Storing Bulk Food Basics

Mason Jar Glass Close Up

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There are a number of reasons to start storing food in bulk. Whether you’re storing for the current (or the next) pandemic or experimenting with a canning hobby, food storage is a great way to bulk up your preparedness

When getting started there are some key basics worth keeping in mind as you begin your food storage adventure. Here are some useful tips to help get you started:

Pick Nutritional Foods to Store  

When it comes to which specific foods to store in bulk, evaluating your relationship with food can and should impact your food storage project. It can be tempting to store foods that are long-lasting but aren’t necessarily beneficial in terms of nutrition, for example, such as candy and jars of Nutella. And don’t be fooled, Twinkies actually don’t have a long shelf-life despite what you may have heard. 

Of course, food storage doesn’t have to be all dried beans and dehydrated meats, either. Not only does that get boring, it likely isn’t enough to meet all of your body’s needs. While a bit of junk food is ultimately harmless, trying focusing instead on including more home-canned fruits and vegetables and multi-functional choices, such as flaxseed. Keep in mind that these options are best for short-term storage, but they’re easy to keep on a rotation to help avoid spoiling in the long-term.

By having a healthy relationship with food, you can develop a more well-rounded, nutritional food storage supply that isn’t simply full of junk food and will ensure your supplies fulfill all of your needs. The idea behind a healthy food relationship is to make choices that better fuel your body and mind. Not only to keep you healthy, but to also help reduce your risk of heart disease and other severe health problems that excessive junk consumption can lead to. When it comes to being aptly prepared, focus less on fad diets and trends when building up your food storage and more on your specific nutritional needs.

Think Outside the Box

The images that come to mind when thinking about food storage might include mostly staples such as rice and flour. While these are definitely a great addition to any food storage system, expanding your long-term pantry will ensure you’re prepared for a variety of situations. 

For example, alcohol is a multi-use product that stores well for extended periods of time.  Alcohol can be used in cooking, cleaning, and can even help take care of poison ivy growing in your yard. Moderate alcohol consumption also has the potential to reduce your risk of heart disease and diabetes.

However, when you’re storing alcohol, the standards of storage can be a bit tricky. For example, the best way to store wine is in a cool, dark, and fairly humid place. The ideal temperature is around 55 degrees Fahrenheit with a humidity of around 50 to 70%. This prevents the wine from oxidizing and worsening the quality so it’s definitely worth storing it correctly, especially if you plan to keep your wine in your long-term food storage.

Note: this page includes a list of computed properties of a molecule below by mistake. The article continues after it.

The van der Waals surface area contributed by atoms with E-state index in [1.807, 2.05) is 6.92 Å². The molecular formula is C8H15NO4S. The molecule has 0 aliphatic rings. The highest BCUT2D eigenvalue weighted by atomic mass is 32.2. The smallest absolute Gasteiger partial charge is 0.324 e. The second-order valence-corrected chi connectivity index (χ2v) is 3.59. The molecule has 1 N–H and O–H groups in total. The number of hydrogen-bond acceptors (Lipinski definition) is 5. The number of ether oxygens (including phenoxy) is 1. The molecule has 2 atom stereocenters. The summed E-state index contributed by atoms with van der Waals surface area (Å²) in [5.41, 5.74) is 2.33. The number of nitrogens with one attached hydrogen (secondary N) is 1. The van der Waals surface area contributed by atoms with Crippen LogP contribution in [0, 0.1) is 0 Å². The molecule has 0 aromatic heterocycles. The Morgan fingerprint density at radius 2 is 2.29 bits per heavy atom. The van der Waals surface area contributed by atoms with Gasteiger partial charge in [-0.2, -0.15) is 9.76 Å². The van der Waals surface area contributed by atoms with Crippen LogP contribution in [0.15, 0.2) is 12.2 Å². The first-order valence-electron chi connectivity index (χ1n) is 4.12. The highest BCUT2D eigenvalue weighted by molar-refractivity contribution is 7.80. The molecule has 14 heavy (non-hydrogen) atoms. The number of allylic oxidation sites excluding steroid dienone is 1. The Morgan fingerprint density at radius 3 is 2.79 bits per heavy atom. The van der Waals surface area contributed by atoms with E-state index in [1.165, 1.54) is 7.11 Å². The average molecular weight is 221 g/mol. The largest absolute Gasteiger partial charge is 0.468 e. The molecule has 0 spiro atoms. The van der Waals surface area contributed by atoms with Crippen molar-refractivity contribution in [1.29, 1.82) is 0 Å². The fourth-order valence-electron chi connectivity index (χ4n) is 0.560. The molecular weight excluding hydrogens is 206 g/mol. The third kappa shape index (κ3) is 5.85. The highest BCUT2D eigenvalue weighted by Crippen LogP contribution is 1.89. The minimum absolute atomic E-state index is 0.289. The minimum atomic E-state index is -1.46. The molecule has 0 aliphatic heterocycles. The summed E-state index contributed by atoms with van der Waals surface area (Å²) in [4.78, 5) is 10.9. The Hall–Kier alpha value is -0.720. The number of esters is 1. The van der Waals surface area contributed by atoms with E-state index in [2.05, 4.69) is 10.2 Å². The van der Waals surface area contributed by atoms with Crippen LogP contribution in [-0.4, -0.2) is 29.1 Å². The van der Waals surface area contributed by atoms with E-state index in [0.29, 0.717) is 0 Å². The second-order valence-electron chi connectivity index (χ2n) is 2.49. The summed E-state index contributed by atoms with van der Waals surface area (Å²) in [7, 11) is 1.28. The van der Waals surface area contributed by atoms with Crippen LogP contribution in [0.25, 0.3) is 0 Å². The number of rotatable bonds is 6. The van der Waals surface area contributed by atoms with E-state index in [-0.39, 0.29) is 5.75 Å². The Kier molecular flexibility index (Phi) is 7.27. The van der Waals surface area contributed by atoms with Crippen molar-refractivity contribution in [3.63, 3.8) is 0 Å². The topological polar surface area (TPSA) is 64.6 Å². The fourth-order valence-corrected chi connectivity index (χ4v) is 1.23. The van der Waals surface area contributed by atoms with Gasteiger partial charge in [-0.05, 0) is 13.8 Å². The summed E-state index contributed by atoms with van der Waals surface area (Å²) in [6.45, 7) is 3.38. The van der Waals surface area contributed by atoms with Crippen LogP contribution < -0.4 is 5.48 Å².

Stick to Sustainable Storage

What you store your food in is just as important as what you store. Incorporating sustainability into your food storage by upcycling old jars and cans is not only beneficial to the environment, but glass, unlike plastic storage containers, doesn’t run any chemical leeching risks and is more durable all around.

It’s also equally important to invest in high-quality and long-lasting tools for your food storage project that can handle long term storage and use. Investing in essential long-lasting tools such as mixers, electric mills, and pressure cookers reduces waste by decreasing how often they must be replaced. Furthermore, it’s better to have items you trust will work, especially in difficult times, rather than whatever was cheapest at the store.

Take Baby Steps

Cost and space can be a huge factor for those wanting to start storing food in bulk. However, it’s worth keeping in mind that most people don’t build an impressive food storage system overnight. To keep costs (and your stress levels) low, work slowly, but consistently. 

Take a look at your shopping budget each week — are there a spare few dollars that can be spent on supplies? It’s a lot easier on your wallet to spread your food storage purchases across multiple trips, rather than trying to get everything at once. You also might not need to purchase as many supplies as you think. 

At the beginning of your project, try enlisting the help of a food storage calculator that can help you figure out approximately how much you need based on the number of people in your family. You could also try growing a lot of your food supply. 

For example, tomatoes are extremely easy to grow, nutritionally rich, and can be used in a variety of canning recipes. Herbs are also easy to grow, you can do it from a windowsill, and then dried and made into spices. An important element of food storage preparedness involves understanding the basics of at-home food growth, cooking, and preservation.  

Learning the ropes of storing food in bulk is a lot easier when you utilize the basics. Try experimenting with different foods and processes to see what works best for you and your family. Either way, you’ll be ensuring that you’re better prepared for whatever comes next.

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